We are NOT Fundamentalists!
(We’re way more traditional -- and because of that -- way more progressive than that)
When the United States was a new nation, Episcopalians dominated our national life and gave the nation its most important institutions. Fifty-seven percent (57%) of the signers of the Declaration of Independence were Episcopalians (then known as Anglicans). Fifty-six percent (56%) of those who drafted the Constitution were Episcopalians.
Today Fundamentalism is the most prominent face of Christianity in America. In sharp contrast to the Anglican Christianity of this nation’s founders, Fundamentalism is characterized by a fear of eternal punishment, and belief that the Bible is composed of God’s own actual words.
Episcopalians come from a deeper and more ancient stream of Christianity. We put our faith in the power of love, rather than fear. We believe that God’s Living Word created and continues to create the world, that God’s Word became incarnate in Jesus Christ, and that Holy Scripture is a divinely inspired human witness to the activity of God’s Living Word in the world. We understand, as the first Christians did, that when the Bible speaks of God’s “Word,” it is not referring to itself; it is referring to the creative activity of God’s Living Word in the world. Like the first Christians we understand the Bible, not as God’s own words sealed in a book, but as a collection of divinely inspired human witnesses to the Living Word of God.
What is the “Word of God”?
“In the beginning was the Word . . .” (Jn 1:1)
The most common Greek word for “Word” used in the New Testament is “Logos.” But, the common English translation, “word” is almost misleading; there is no real English equivalent for Logos. The great Episcopal theologian and Greek scholar, William Porcher DuBose felt that “Eternal Reason,” (meaning, “intelligence, will, purpose”) would be a closer English equivalent for Logos than “Word.” Concerning the Logos, DuBose wrote, “The material universe is the concrete expression of an ideal principle, which not only as first-cause gives it existence, but as final-cause gives it reason, meaning and purpose.” By way of example, what we call the laws of nature are an expression of God’s Logos. That is what the Gospel of John has in mind when it goes on to say of the Logos, “All things came into being through him, and apart from him nothing came into being that has come into being.” (Jn 1:3.) The author of Hebrews echoes this when he writes about the Logos incarnate [“made flesh”] in Jesus Christ: “ . . . in these last days [God] has spoken to us in His Son, whom He appointed heir of all things, through whom also he made the world.”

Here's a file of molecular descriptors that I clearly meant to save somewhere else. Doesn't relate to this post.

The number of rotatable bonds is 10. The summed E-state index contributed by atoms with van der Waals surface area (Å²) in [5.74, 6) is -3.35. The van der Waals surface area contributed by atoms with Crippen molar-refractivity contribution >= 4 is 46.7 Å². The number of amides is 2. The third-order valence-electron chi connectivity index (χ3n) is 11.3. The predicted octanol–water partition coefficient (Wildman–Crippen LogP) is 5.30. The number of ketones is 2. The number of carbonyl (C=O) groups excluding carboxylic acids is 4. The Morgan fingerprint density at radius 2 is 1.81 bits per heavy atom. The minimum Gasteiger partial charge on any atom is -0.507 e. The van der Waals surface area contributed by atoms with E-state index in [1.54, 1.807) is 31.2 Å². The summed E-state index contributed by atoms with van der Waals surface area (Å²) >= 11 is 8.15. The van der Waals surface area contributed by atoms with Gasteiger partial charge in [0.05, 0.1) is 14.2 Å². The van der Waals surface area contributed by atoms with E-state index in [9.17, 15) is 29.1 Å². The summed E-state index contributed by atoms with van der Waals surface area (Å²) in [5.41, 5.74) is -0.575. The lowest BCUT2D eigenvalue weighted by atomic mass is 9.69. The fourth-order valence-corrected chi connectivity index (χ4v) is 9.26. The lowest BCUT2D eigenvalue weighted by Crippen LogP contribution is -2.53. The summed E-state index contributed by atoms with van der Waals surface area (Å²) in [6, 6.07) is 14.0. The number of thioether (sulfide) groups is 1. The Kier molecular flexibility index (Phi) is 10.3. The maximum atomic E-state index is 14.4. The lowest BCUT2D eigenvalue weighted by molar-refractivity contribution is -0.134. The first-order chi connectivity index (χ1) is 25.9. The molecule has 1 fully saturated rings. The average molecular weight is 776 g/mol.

The Bible is a witness to the action of the Eternal Word (Logos) in the life of Israel and as made known in Jesus Christ. But only Jesus himself is properly called the “Word of God.” That is what the Bible teaches.
The idea that the Bible is God’s own literal words is a widespread but relatively modern heresy. Literalism turns the Bible, a divinely inspired but humanly crafted collection of books, into an idol. Apart from the Psalms and a few Hebrew Scriptures, the first Christians did not have the Bible as we know it. The Bible didn’t fully take the form it has today until the 4th century; although, we do know from early Christian writers that most churches were using most of the same books we have today by the end of the 2nd century. But it wasn’t until the 18th and 19th centuries that anyone suggested that the Bible was made up of God’s own literal words.
If you look at how the early Christians understood and used scripture, you would be hard pressed to find any early Christian writer who thought that the Bible should be read literally. Indeed, in the Bible itself St. Paul tells the Corinthians that the scripture about ‘not muzzling the ox that treads the grain’ is not really about oxen and grain. (Deut 25:4, 1 Cor 9:9.) Early Christian writers looked to the Old Testament for types and analogies of deeper truths revealed in the Good News of Jesus Christ, such as where St. Peter explains the story of Noah’s ark as a type “corresponding to . . . baptism,” in which eight persons were “brought safely through the water.” (I Pet 3:20.)
Rules and Regulations
The first Christians, even in the New Testament itself, did not look to the scriptures for factual information, or for rules and regulations, but for types and analogies of truths more fully revealed in Jesus Christ. That is why Paul says that when we read scripture we need to be aware that “the letter [of the Law] brings death, but the Spirit [of the Law] gives life.” (2 Cor 3:6b.) That is also why Paul feels free to advise the Corinthians to appreciate the letter of the Law but live by the the principle that, although all things are lawful for Christians, we must be principally concerned, not with whether our actions are lawful, but whether they are “helpful.” (I Cor. 6:12, 10:23.)